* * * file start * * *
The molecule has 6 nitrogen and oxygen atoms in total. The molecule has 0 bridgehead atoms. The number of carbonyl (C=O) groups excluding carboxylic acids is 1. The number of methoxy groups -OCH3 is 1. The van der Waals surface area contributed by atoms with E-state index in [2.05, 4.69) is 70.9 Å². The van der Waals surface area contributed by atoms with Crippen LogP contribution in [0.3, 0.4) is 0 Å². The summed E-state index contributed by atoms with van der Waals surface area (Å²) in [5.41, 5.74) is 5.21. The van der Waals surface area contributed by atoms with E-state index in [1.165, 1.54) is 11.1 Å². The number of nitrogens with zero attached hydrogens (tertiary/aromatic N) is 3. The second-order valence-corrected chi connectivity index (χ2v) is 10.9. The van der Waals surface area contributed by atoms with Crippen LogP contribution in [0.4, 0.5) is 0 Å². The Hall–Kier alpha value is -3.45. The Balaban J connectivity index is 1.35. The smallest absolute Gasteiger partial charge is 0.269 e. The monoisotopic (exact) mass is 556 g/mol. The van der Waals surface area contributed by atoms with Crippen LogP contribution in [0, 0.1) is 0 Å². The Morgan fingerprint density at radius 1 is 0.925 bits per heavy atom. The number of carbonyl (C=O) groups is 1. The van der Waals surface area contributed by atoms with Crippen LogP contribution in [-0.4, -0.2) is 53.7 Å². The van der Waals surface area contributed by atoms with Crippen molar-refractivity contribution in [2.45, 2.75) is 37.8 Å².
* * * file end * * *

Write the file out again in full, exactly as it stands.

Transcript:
The molecule has 6 nitrogen and oxygen atoms in total. The molecule has 0 bridgehead atoms. The number of carbonyl (C=O) groups excluding carboxylic acids is 1. The number of methoxy groups -OCH3 is 1. The van der Waals surface area contributed by atoms with E-state index in [2.05, 4.69) is 70.9 Å². The van der Waals surface area contributed by atoms with Crippen LogP contribution in [0.3, 0.4) is 0 Å². The summed E-state index contributed by atoms with van der Waals surface area (Å²) in [5.41, 5.74) is 5.21. The van der Waals surface area contributed by atoms with E-state index in [1.165, 1.54) is 11.1 Å². The number of nitrogens with zero attached hydrogens (tertiary/aromatic N) is 3. The second-order valence-corrected chi connectivity index (χ2v) is 10.9. The van der Waals surface area contributed by atoms with Crippen LogP contribution in [0.4, 0.5) is 0 Å². The Hall–Kier alpha value is -3.45. The Balaban J connectivity index is 1.35. The smallest absolute Gasteiger partial charge is 0.269 e. The monoisotopic (exact) mass is 556 g/mol. The van der Waals surface area contributed by atoms with Crippen LogP contribution in [0, 0.1) is 0 Å². The Morgan fingerprint density at radius 1 is 0.925 bits per heavy atom. The number of carbonyl (C=O) groups is 1. The van der Waals surface area contributed by atoms with Crippen LogP contribution in [-0.4, -0.2) is 53.7 Å². The van der Waals surface area contributed by atoms with Crippen molar-refractivity contribution in [2.45, 2.75) is 37.8 Å².